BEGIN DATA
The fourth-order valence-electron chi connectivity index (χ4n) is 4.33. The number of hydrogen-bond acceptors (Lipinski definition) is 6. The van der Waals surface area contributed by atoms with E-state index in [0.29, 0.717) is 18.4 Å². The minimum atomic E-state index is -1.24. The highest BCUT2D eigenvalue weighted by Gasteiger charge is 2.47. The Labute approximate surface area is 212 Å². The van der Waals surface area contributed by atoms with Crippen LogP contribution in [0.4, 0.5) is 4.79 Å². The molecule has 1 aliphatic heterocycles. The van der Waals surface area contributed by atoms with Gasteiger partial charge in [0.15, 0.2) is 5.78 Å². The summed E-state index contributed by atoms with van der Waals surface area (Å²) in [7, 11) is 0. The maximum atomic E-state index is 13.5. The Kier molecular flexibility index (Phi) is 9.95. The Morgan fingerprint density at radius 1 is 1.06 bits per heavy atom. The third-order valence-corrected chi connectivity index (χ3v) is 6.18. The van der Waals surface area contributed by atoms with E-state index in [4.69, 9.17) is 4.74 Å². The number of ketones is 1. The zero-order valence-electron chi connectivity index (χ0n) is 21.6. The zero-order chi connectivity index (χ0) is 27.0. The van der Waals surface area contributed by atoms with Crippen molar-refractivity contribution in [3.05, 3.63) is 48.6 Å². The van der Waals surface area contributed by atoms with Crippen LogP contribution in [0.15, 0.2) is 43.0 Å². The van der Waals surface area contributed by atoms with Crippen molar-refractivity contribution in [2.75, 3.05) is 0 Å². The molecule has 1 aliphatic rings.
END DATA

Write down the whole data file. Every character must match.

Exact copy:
The fourth-order valence-electron chi connectivity index (χ4n) is 4.33. The number of hydrogen-bond acceptors (Lipinski definition) is 6. The van der Waals surface area contributed by atoms with E-state index in [0.29, 0.717) is 18.4 Å². The minimum atomic E-state index is -1.24. The highest BCUT2D eigenvalue weighted by Gasteiger charge is 2.47. The Labute approximate surface area is 212 Å². The van der Waals surface area contributed by atoms with Crippen LogP contribution in [0.4, 0.5) is 4.79 Å². The molecule has 1 aliphatic heterocycles. The van der Waals surface area contributed by atoms with Gasteiger partial charge in [0.15, 0.2) is 5.78 Å². The summed E-state index contributed by atoms with van der Waals surface area (Å²) in [7, 11) is 0. The maximum atomic E-state index is 13.5. The Kier molecular flexibility index (Phi) is 9.95. The Morgan fingerprint density at radius 1 is 1.06 bits per heavy atom. The third-order valence-corrected chi connectivity index (χ3v) is 6.18. The van der Waals surface area contributed by atoms with E-state index in [4.69, 9.17) is 4.74 Å². The number of ketones is 1. The zero-order valence-electron chi connectivity index (χ0n) is 21.6. The zero-order chi connectivity index (χ0) is 27.0. The van der Waals surface area contributed by atoms with Crippen molar-refractivity contribution in [3.05, 3.63) is 48.6 Å². The van der Waals surface area contributed by atoms with Crippen LogP contribution in [0.15, 0.2) is 43.0 Å². The van der Waals surface area contributed by atoms with Crippen molar-refractivity contribution in [2.75, 3.05) is 0 Å². The molecule has 1 aliphatic rings.